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The Next Step After the First Step Act: Purge the U.S. Criminal Code

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The Next Step After the First Step Act: Purge the U.S. Criminal Code

New York Post January 1, 2019
Urban PolicyCrime
Legal ReformOvercriminalization

The passage of the First Step Act — the criminal-justice and prison-­reform bill championed by President Trump — was a rare bipartisan triumph in this age of deep polarization.

But the bill left much unaddressed and was missing another reform that conservatives have long pressed for: namely, stopping the explosion in the number of federal crimes, well beyond what the average citizen should be expected to know or abide by.

Call that the Next Step.

Given the bipartisan cooperation behind First Step, congressional Republicans should now nudge their Democratic colleagues to ­address the serious issue of federal overcriminalization.

That means addressing four main problems.

First, as already mentioned, there is the sheer number of federal criminal prohibitions on the books. Though no one can say for sure just how many federal crimes exist, estimates put the number at more than 300,000, a ridiculous number of crimes for Americans to be versed in.

These include prohibitions on selling “spaghetti sauce with meat” that contains less than 6 percent meat, driving on the beach at the Cape Cod National Seashore without a shovel in the vehicle and walking a dog on a leash longer than six feet on federal property.

Second, a majority of federal crimes lack meaningful intent ­requirements, bucking centuries of legal tradition requiring that prosecutors establish mens rea (that the defendant acted with a guilty mind) to secure a conviction.

This lack of intent requirements is especially troubling considering the fact that thousands upon thousands of federal statutes could result in a felony conviction if violated.

Third, many federal crimes are, counterintuitively, codified outside the federal criminal code (Title 18). Instead, they are sprinkled throughout the many thousands of pages of federal statutes and regulations.

Finally, less than 2 percent of federal criminal law — about 5,000 of the more than 300,000 crimes — are statutes passed by both houses of Congress and signed into law by the president. Instead, the overwhelming majority are criminally enforceable regulations created by politically unaccountable bureaucrats.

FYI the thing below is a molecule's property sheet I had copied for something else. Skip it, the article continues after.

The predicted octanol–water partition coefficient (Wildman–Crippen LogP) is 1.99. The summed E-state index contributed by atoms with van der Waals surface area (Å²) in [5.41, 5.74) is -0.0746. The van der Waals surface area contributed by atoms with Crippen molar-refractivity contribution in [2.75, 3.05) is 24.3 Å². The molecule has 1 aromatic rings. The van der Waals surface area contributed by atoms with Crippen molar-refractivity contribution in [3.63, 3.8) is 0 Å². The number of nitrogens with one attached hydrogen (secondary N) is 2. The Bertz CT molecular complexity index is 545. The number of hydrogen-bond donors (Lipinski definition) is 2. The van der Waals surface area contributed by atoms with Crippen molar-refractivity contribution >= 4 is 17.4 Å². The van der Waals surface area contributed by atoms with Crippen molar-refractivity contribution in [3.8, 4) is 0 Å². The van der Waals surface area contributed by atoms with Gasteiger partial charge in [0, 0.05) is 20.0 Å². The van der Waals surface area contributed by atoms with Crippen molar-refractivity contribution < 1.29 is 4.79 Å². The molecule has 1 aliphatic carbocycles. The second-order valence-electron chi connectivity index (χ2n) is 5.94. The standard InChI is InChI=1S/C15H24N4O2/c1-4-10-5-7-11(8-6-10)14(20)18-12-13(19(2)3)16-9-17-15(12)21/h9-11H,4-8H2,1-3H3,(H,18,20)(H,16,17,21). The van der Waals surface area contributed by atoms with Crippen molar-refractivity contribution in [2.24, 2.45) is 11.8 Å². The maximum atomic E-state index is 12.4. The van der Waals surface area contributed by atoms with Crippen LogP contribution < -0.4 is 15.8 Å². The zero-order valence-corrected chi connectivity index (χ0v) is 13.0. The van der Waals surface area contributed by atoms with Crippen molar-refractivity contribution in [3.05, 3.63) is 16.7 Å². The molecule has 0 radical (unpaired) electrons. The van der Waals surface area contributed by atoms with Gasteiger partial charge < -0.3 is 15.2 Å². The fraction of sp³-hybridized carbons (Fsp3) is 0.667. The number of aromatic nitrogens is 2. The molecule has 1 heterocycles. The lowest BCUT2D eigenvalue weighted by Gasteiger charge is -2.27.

This last problem is best understood as “criminalization without representation.” It is a direct threat to individual liberty and a hindrance to a well-functioning market economy.

Collectively, these problems have created a body of criminal law that is far too large and disorganized for anyone to read, let alone internalize. Coupled with the erosion of criminal-intent standards, this means that each of us by some estimates commits, on average, three federal felonies a day.

In addition to significantly raising the cost of legal compliance, which in turn raises the cost of ­doing business, overcriminalization tramples on core American principles of representation, fair notice and due process.

So what should the “next step” look like?

First, it should include a default criminal intent standard that would apply to any federal crime that doesn’t explicitly state whether, and to what extent, a showing of intent is a prerequisite for conviction.

This was part of an earlier bipartisan package of reforms scuttled at the last minute by the Obama administration and opposed by left-wing groups, though many of these same outfits loudly backed the First Step Act.

Second, the next reform should restore political accountability to the process of crime creation by restricting to civil enforcement all rules that haven’t passed both houses of Congress through the process most of us have been familiar with since childhood, thanks to “Schoolhouse Rock.”

Enacting such reforms to reduce federal overcriminalization would require Democrats to reciprocate the support they recently received from Republicans for First Step. Given the midterm-election results, that may be a tall order. Yet it should be made a priority not merely as a show of bipartisanship, but because, as the president said of the First Step Act, it’s “the right thing to do.”

This piece originally appeared at the New York Post

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Rafael A. Mangual is a fellow and deputy director for legal policy at the Manhattan Institute. Follow him on Twitter here.

Photo by simpson33 / iStock

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